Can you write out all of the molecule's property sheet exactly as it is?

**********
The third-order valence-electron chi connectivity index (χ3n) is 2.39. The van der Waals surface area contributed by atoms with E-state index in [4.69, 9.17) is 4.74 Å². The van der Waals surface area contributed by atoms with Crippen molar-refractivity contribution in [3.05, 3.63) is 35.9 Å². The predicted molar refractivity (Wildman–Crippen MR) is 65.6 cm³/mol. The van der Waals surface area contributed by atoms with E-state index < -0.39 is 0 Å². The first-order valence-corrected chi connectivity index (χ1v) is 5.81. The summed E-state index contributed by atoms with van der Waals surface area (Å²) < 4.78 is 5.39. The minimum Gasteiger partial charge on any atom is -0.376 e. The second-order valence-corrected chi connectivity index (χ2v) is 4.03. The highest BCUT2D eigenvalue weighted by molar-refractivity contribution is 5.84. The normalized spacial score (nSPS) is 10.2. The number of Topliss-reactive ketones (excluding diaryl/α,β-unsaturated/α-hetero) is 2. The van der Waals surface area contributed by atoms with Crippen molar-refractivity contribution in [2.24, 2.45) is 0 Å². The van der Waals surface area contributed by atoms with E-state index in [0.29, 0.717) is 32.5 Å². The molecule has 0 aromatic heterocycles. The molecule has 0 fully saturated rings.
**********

The third-order valence-electron chi connectivity index (χ3n) is 2.39. The van der Waals surface area contributed by atoms with E-state index in [4.69, 9.17) is 4.74 Å². The van der Waals surface area contributed by atoms with Crippen molar-refractivity contribution in [3.05, 3.63) is 35.9 Å². The predicted molar refractivity (Wildman–Crippen MR) is 65.6 cm³/mol. The van der Waals surface area contributed by atoms with E-state index < -0.39 is 0 Å². The first-order valence-corrected chi connectivity index (χ1v) is 5.81. The summed E-state index contributed by atoms with van der Waals surface area (Å²) < 4.78 is 5.39. The minimum Gasteiger partial charge on any atom is -0.376 e. The second-order valence-corrected chi connectivity index (χ2v) is 4.03. The highest BCUT2D eigenvalue weighted by molar-refractivity contribution is 5.84. The normalized spacial score (nSPS) is 10.2. The number of Topliss-reactive ketones (excluding diaryl/α,β-unsaturated/α-hetero) is 2. The van der Waals surface area contributed by atoms with Crippen molar-refractivity contribution in [2.24, 2.45) is 0 Å². The van der Waals surface area contributed by atoms with E-state index in [0.29, 0.717) is 32.5 Å². The molecule has 0 aromatic heterocycles. The molecule has 0 fully saturated rings.